This week, the non-profit research organization Breakthrough Listen announced that it was entering into a partnership with scientists from the NASA Transiting Exoplanet Survey Satellite (TESS) mission. This new collaboration will direct the resources of the former with data and expertise of the latter to the search for extra-terrestrial intelligence (SETI) like never before!
The announcement was made during the 70th International Astronautical Congress, which took place last week in Washington, DC. This annual conference, which is hosted by the American Institute of Aeronautics and Astronautics (AIAA), sees scientists and experts from many nations come together to discuss the latest developments in the fields of space exploration, research, and technology.
This recently-formed collaboration brings together two powerhouses in the fields of SETI. Launched in April of 2018, the TESS mission will use its four wide-field cameras to observe 85% of the sky in search of lightcurves. In essence, this consists of monitoring thousands of stars at a time for periodic dips in brightness, which could be indications of planets passing in front of them (aka. transiting) relative to the observer.
This effort will be led by TESS Deputy Science Director and MIT Professor Sara Seager; Pete Worden, Executive Director of Breakthrough Initiatives; and Dr. Andrew Seimion, the Principal Investigator of Breakthrough Listen. “We are very enthusiastic about joining the Breakthrough Listen SETI search,” said Prof. Sara Seager. “Out of all the exoplanet endeavors, only SETI holds the promise for identifying signs of intelligent life.”
By conducting follow-up studies of exoplanets identified by TESS, Breakthrough Listen will attempt to discern “technosignatures” that are possible indications of intelligent life. These, by definition, are identifiable signatures that indicate the presence of technological activity. The most well-researched of these has been radio transmissions, but nothing definitive has been found to date.
However, as Dr. Worden remarked, that could change thanks to this new collaborative relationship:
“It’s exciting that the world’s most powerful SETI search, with our partner facilities across the globe, will be collaborating with the TESS team and our most capable planet-hunting machine. We’re looking forward to working together as we try to answer one of the most profound questions about our place in the Universe: Are we alone?”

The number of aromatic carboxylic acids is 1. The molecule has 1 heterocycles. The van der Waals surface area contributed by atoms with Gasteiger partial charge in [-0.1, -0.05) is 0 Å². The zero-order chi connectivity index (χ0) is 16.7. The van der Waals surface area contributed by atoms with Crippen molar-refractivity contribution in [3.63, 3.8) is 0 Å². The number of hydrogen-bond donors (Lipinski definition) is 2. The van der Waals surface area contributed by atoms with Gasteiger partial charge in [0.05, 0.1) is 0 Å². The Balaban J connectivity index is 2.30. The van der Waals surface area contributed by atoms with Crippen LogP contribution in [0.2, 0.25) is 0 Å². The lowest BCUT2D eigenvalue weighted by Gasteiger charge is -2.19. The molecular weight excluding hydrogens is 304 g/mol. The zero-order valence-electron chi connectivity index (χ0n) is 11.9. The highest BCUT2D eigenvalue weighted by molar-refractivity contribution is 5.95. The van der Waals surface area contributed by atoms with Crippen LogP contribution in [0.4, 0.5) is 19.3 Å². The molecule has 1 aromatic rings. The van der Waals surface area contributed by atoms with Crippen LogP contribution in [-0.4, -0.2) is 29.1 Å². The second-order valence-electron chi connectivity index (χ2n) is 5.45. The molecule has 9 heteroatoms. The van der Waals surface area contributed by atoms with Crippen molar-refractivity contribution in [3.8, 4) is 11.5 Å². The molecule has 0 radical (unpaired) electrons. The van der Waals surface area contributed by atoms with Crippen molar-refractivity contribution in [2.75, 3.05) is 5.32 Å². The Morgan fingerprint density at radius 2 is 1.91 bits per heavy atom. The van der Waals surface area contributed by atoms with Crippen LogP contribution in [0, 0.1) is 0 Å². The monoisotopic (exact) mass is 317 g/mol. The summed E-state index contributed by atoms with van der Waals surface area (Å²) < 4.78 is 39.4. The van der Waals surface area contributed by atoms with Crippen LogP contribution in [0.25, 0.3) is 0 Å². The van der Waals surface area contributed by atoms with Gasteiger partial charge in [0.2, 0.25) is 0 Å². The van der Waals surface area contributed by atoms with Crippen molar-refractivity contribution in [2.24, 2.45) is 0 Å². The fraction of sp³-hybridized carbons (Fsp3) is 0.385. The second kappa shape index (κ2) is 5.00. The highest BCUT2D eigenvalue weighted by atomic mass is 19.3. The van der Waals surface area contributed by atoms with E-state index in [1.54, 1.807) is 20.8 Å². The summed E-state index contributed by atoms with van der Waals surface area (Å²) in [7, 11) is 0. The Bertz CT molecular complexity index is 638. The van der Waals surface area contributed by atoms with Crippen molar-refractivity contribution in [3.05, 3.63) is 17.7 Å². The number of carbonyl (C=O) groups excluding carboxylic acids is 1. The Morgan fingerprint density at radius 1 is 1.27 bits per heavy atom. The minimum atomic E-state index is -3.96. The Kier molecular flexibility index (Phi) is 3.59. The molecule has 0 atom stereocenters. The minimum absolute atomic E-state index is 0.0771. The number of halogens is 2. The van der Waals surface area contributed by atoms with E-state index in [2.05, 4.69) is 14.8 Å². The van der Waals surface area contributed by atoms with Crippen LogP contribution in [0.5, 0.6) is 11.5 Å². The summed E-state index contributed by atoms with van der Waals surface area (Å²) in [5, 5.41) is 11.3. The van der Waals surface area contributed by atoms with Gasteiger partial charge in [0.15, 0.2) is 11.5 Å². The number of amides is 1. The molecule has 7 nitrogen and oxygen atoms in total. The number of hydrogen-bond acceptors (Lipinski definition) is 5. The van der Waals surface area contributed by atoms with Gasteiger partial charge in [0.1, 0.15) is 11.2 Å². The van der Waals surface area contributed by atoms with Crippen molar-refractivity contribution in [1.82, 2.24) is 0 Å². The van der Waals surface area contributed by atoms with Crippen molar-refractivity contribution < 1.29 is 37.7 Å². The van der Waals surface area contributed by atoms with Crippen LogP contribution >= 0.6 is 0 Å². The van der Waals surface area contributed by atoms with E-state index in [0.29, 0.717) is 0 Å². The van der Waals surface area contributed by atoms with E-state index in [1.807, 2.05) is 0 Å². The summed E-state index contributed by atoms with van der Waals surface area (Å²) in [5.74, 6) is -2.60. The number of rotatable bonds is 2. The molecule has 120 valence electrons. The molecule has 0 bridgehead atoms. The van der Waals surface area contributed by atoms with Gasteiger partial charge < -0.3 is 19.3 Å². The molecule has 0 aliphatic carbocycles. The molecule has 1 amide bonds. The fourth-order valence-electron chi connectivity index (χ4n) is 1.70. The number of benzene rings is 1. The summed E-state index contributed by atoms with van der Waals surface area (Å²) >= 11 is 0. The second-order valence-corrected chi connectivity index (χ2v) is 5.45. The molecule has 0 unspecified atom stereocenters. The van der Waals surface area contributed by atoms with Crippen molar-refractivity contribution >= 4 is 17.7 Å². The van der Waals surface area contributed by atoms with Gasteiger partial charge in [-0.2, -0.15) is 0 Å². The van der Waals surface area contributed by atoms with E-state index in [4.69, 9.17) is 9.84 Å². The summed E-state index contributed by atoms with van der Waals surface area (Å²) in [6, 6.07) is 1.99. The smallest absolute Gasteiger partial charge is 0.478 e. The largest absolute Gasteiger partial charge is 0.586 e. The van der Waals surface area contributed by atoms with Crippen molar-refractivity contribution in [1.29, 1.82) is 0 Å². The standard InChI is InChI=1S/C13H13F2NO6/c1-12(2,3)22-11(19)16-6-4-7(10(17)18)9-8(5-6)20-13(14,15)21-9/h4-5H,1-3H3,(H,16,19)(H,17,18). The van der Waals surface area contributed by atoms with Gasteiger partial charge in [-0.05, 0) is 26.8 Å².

While previous missions like the Kepler Space Telescope are responsible for the majority of the over 4000 exoplanets that have been discovered to date, TESS is expected to find as many as 10,000 new planets. This is due to TESS’ more-sensitive instruments, which are capable of measuring the lightcurves of 20,000 stars every 2 minutes.
One of the benefits that TESS brings to the table is the ability to study planets that are considerably closer to Earth than those viewed by Kepler, thus enabling the searches for fainter transmissions. Another is the fact that TESS instruments can only detect planets edge-on, which presents advantages when it comes to the search for radio transmissions.
On Earth, roughly 70% of the radio leakage is emitted from the plane of Earth’s orbit (i.e. around the equator). If the same holds true for radio transmitters that are extraterrestrial in origin, observing systems edge-on betters our chances of detecting them. Meanwhile, Breakthrough Listen will be bringing the most sensitive, comprehensive, and intensive search for advanced life to the table.
As Dr. Andrew Siemion, who is also the Director of the University of Berkeley’s SETI Research Center and the Bernard M. Oliver Chair for SETI Research at the SETI Institute, told Universe Today via email: